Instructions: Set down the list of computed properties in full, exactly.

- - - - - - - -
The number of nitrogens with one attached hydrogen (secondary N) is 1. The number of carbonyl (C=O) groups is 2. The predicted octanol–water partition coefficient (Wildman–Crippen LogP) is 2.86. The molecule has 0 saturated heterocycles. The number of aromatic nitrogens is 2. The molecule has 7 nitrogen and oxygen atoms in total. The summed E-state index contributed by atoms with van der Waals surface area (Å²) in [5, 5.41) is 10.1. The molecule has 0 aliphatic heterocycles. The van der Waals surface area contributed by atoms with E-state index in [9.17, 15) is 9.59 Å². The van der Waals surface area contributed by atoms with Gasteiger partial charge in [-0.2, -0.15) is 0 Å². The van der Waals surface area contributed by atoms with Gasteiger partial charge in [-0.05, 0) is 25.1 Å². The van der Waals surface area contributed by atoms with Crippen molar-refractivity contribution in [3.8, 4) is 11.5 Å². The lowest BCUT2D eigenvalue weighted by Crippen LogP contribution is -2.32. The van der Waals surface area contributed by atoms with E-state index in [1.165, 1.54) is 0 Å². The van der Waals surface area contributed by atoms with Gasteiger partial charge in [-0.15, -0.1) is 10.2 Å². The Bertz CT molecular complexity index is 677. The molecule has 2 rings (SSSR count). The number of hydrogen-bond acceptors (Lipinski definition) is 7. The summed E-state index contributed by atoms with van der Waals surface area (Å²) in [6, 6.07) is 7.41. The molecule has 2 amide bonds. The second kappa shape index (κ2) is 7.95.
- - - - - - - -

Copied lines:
The number of nitrogens with one attached hydrogen (secondary N) is 1. The number of carbonyl (C=O) groups is 2. The predicted octanol–water partition coefficient (Wildman–Crippen LogP) is 2.86. The molecule has 0 saturated heterocycles. The number of aromatic nitrogens is 2. The molecule has 7 nitrogen and oxygen atoms in total. The summed E-state index contributed by atoms with van der Waals surface area (Å²) in [5, 5.41) is 10.1. The molecule has 0 aliphatic heterocycles. The van der Waals surface area contributed by atoms with E-state index in [9.17, 15) is 9.59 Å². The van der Waals surface area contributed by atoms with Gasteiger partial charge in [-0.2, -0.15) is 0 Å². The van der Waals surface area contributed by atoms with Gasteiger partial charge in [-0.05, 0) is 25.1 Å². The van der Waals surface area contributed by atoms with Crippen molar-refractivity contribution in [3.8, 4) is 11.5 Å². The lowest BCUT2D eigenvalue weighted by Crippen LogP contribution is -2.32. The van der Waals surface area contributed by atoms with E-state index in [1.165, 1.54) is 0 Å². The van der Waals surface area contributed by atoms with Gasteiger partial charge in [-0.15, -0.1) is 10.2 Å². The Bertz CT molecular complexity index is 677. The molecule has 2 rings (SSSR count). The number of hydrogen-bond acceptors (Lipinski definition) is 7. The summed E-state index contributed by atoms with van der Waals surface area (Å²) in [6, 6.07) is 7.41. The molecule has 2 amide bonds. The second kappa shape index (κ2) is 7.95.